# Ask The Wizard #371

I see that Alaska now does elections for Congress by the ranked choice. Assuming 22 candidates, which was the case in the 2022 election for the single House seat, and 200,000 votes, what is the least number of first-choice votes the ultimate winner can have?

For those unfamiliar with how ranked choice elections work:

- Voters are asked to rank their choices from first to last.
- If any candidate gets a majority of the votes, then he* wins.
- Otherwise, the candidate who came in last is eliminated. On all votes, all candidates who are behind that losing candidate in order of preference move up one notch.
- Votes are recounted.
- Go back to step 2, until somebody gets a majority.

*: Forgive for using “he.” I truly mean “he or she,” but hate to write it that way every time I must use pronouns. I also consider the use of “they” to be incorrect grammar, as “they” is supposed to be a plural pronoun.

For example, consider a place with 11 voters and four candidates. The eleven voters rank their candidates as follows:

Choice 1 | Choice 2 | Choice 3 | Choice 4 |

B | A | C | D |

C | B | A | D |

C | A | D | B |

D | A | C | B |

A | D | B | C |

B | A | D | C |

B | D | A | C |

B | D | C | A |

C | D | B | A |

A | D | B | C |

A | B | D | C |

Following is a count of the first place votes in the first round of voting:

Candidate | Rank 1 Votes |

A | 3 |

B | 4 |

C | 3 |

D | 1 |

Nobody won a majority of the first place votes, so the losing candidate D is eliminated. He is basically wiped off the votes, with every candidate behind him in rank order shifting up one spot, as follows:

Choice 1 | Choice 2 | Choice 3 |

B | A | C |

C | B | A |

C | A | B |

A | C | B |

A | B | C |

B | A | C |

B | A | C |

B | C | A |

C | B | A |

A | B | C |

A | B | C |

Following is a count of the first place votes in the second round of voting:

Candidate | Rank 1 Votes |

A | 4 |

B | 4 |

C | 3 |

Nobody won a majority of the first place votes in the second round, so the losing candidate C is eliminated. After he is elimated, the third round votes look like this:

Choice 1 | Choice 2 |

B | A |

B | A |

A | B |

A | B |

A | B |

B | A |

B | A |

B | A |

B | A |

A | B |

A | B |

Following is a count of the first place votes in the second round of voting:

Candidate | Rank 1 Votes |

A | 5 |

B | 6 |

B, thus wins the election with six votes in the third round of voting.

To answer your question with 22 candidates and 200,000 votes, a candidate can win with two votes only as first place. There are a number of ways this could happen. For example, the following first place vote totals:

Candidate | Total First Place |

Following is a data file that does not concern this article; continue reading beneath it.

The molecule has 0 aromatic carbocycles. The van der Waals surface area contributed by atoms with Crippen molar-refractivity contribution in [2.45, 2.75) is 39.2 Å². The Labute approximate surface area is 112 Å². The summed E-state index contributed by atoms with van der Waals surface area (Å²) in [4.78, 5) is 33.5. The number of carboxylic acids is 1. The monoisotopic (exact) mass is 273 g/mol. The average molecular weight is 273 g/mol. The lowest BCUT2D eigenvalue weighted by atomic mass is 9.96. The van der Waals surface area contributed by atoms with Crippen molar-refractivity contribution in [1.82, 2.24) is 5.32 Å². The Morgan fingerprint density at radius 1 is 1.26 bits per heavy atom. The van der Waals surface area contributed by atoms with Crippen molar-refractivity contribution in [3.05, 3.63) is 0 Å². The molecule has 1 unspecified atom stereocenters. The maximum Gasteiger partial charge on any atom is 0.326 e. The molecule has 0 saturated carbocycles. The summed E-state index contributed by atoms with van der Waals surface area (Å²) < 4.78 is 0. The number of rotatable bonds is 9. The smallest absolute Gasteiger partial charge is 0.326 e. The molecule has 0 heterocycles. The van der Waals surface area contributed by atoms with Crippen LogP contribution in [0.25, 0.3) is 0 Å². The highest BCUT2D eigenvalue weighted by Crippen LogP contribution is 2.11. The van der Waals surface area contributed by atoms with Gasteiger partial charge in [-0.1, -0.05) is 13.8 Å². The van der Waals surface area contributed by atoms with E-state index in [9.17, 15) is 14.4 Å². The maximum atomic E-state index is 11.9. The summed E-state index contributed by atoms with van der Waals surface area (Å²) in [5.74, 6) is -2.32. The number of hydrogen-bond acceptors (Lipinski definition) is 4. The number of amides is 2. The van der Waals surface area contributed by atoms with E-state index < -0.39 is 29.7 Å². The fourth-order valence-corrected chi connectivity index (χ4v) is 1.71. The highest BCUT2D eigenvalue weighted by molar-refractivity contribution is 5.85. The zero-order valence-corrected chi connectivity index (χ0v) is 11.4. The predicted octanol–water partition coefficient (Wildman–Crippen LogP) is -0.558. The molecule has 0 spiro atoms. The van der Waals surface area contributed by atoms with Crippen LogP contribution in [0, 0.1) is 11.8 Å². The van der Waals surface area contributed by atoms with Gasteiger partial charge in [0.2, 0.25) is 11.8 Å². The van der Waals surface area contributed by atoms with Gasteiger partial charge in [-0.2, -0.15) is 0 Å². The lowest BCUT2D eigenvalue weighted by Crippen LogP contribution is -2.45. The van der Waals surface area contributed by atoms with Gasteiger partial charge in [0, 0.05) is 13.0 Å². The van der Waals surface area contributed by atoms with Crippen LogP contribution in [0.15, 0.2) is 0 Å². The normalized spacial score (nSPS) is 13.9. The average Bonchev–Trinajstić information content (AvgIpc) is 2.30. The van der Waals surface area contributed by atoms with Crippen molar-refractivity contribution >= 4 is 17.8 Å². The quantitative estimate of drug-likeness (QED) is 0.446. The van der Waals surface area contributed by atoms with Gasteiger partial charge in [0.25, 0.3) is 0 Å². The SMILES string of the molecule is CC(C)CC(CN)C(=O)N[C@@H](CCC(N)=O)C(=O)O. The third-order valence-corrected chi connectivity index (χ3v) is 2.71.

A | 85,311 |

B | 57,344 |

C | 28,672 |

D | 14,336 |

E | 7,168 |

F | 3,584 |

G | 1,792 |

H | 896 |

I | 448 |

J | 224 |

K | 112 |

L | 56 |

M | 28 |

N | 14 |

O | 7 |

P | 2 |

Q | 1 |

R | 1 |

S | 1 |

T | 1 |

U | 1 |

V | 1 |

Total | 200,000 |

If everybody other than the two P first votes put candidate P as their second choice, then candidate P would win.

In fact, P wouldn't need to be in second place all the time. P could be in second place for only the six votes that put Q, R, S, T, U, and V first. After that, it wouldn't hurt P if previous eliminated candidates were ahead of him in ranked choice.

Consider a semicircle, of radius 1, with two stacked rectangles inside. What is the maximum combined area of the two rectangles?

Here is my full solution (PDF).

This question is asked and discussed in my forum at Wizard of Vegas.

Do unicorns have wings?

No.

A horned horse with wings is known as a cerapter, pegacorn, alicorn, or unisus. Not that you asked, but a horse with wings put no horn (I know of only one such case) is Pegasus. Unicorns have a horn, but no wings.

Please ignore identical twins and assume every child has a 50/50 chance of being a born a boy or girl. If children are randomly polled from family sizes of a specified size of 2 to 5, what is the probability a boy or girl will have a sister?

Interestingly, the probability is the same for either gender, regardless of family size.

Let's look at family sizes of three, for example. Here are the eight possible ways to arrange boys and girls, with regard to order:

BBB

BBG

BGB

BGG

GBB

GBG

GGB

GGG

If you pick any girl at random from the list above, you'll see that of the 12 girls, 9 have sisters. It is the same for the 12 boys, 9 have sisters. So, the probability is 9/12 = 3/4.

The general formula for the probability of any child having a sister, where the number of children is n, is 1-(1/2)^{n-1}.

Here is the probability of having a sister by total number of children in the family:

- 1: 0
- 2: 1/2
- 3: 3/4
- 4: 7/8
- 5: 15/16
- 6: 31/32

Alternatively, it makes sense the probability would be the same for boys and girls. The gender of your siblings is not correlated to your gender. Thus, only family size matters, not your own gender.

This question is asked and discussed in my forum at Wizard of Vegas.